In the decksaloon we find the galley along the port side, a chart table forward to port (with the optional third helm station on our test boat) and a large seating area around the table to starboard. Spend another £2,500 or so and you can lower the table at the push of a button to create an extra double berth or large lounging area. Mahogany joinery is standard, the golden oak on Aurelia being among the options.

Moody-41DS-yacht-review-navstation

Bright and airy in the galley and full visibility from the chart table

Lifting the sole board in the galley reveals steps down to the ‘cellar’, a utility area complete with space for a washing machine and a second fridge as well as stowage and access to some of the electrical systems. On the whole, access to the essential systems seems good throughout the boat, partly because of the general and very welcome lack of cramming. Interior mouldings are used sparingly and much of the interior is formed by the joinery, allowing access to the outer hull.

When you go forward from the decksaloon and drop down a level, you find the main electrical panel to starboard by the steps, protected by a hinged door.

Straight ahead in the full bow is the master cabin, complete with semi-island berth. There is stacks of stowage and hanging space, an abundance of natural light, more than generous headroom and a spacious en-suite heads and shower. As standard, this heads is shared (via an extra door) with the guest cabin to starboard. I suspect most owners will choose the additional heads to port in a space otherwise used for walk-in stowage.

Moody-41DS-yacht-review-forecabin

Full bow sections, lots of light and plenty of height make for a big and bright owner’s cabin

The guest cabin can have a double berth, twins, or twins with an infill for a double conversion. As the pictures show, the overall styling is modern without being garish and the detailing and quality of finish are hard to fault.

Sirius-40DS

Beautifully finished and designed for real cruising, the Sirius has a more traditional feel.

Price: €502,521 (ex. VAT)

Wauquiez-PS42-credit-Robin-Christol

Features pronounced chines, with twin rudders and an aft cockpit over one or two double cabins.

Price: €380,000 (ex. VAT)

Nautitech-40-open-catamaran-credit-Jean-Francois-Romero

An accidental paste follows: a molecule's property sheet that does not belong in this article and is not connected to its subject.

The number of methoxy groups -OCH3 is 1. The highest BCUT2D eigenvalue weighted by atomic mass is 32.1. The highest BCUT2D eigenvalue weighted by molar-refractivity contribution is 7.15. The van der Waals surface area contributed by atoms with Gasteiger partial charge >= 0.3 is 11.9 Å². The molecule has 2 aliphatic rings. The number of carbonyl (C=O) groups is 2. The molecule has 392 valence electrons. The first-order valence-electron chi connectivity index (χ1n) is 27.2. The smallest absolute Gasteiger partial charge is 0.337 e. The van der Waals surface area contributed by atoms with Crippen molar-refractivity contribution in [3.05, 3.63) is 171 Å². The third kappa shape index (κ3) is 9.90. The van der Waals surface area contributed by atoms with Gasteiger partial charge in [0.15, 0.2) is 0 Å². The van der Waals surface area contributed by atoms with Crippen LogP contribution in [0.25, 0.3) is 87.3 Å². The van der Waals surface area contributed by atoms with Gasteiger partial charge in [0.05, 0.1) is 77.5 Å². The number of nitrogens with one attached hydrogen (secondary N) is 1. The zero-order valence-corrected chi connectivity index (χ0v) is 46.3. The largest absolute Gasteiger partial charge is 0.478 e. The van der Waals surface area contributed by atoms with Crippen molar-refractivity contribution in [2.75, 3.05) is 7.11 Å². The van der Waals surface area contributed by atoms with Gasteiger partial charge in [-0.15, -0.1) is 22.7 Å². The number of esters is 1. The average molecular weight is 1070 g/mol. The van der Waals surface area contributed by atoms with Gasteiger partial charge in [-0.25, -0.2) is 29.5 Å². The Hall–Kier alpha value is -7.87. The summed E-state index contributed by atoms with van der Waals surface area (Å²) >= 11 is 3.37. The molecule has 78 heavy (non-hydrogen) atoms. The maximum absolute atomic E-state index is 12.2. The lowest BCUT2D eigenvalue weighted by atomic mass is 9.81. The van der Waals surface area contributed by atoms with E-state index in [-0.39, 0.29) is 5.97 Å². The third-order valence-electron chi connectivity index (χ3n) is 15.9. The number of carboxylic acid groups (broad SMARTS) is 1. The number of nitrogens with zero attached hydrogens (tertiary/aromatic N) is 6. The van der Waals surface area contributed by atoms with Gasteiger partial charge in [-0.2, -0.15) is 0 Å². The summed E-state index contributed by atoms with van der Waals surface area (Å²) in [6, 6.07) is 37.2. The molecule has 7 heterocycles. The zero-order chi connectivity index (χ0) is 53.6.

With aft helms giving familiarity to monohull sailors, this voluminous cat sails well and offers plenty.

Price: €311,990 (ex. VAT)

It’s fascinating to see how Bill Dixon and Moody have developed the decksaloon yacht since the Eclipse range of the 1980s and 1990s. The changes in 30 years are quite remarkable. As for the question of whether the Moody 41DS is a lifestyle cruiser, the answer has to be a resounding ‘yes’. In some contexts such a description might be seen as a euphemism at best. In this case it’s what the boat is – simply and unashamedly. This is a boat for people who, whatever their boating background, want to spend extended periods aboard, most probably in port or at anchor much of the time. Purists, performance sailors and bluewater yachtsmen would be unlikely to give it a second glance unless planning a major change of direction in their sailing career. By contrast, it will provide a lot to think about for those who might alternatively be considering a catamaran or a motorboat for the space, one-level living and sheltered cockpit. So calling it a lifestyle cruiser is anything but an insult. It’s not that this boat won’t perform respectably well under sail, because it does, or that there’s any reason why it shouldn’t complete the ARC and sail home again too, because it could. It’s just that the Moody’s purpose and its strengths lie elsewhere, and its ‘strengths elsewhere’ are pretty impressive.

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Moody 41 DS: A deck saloon that pushes all boundaries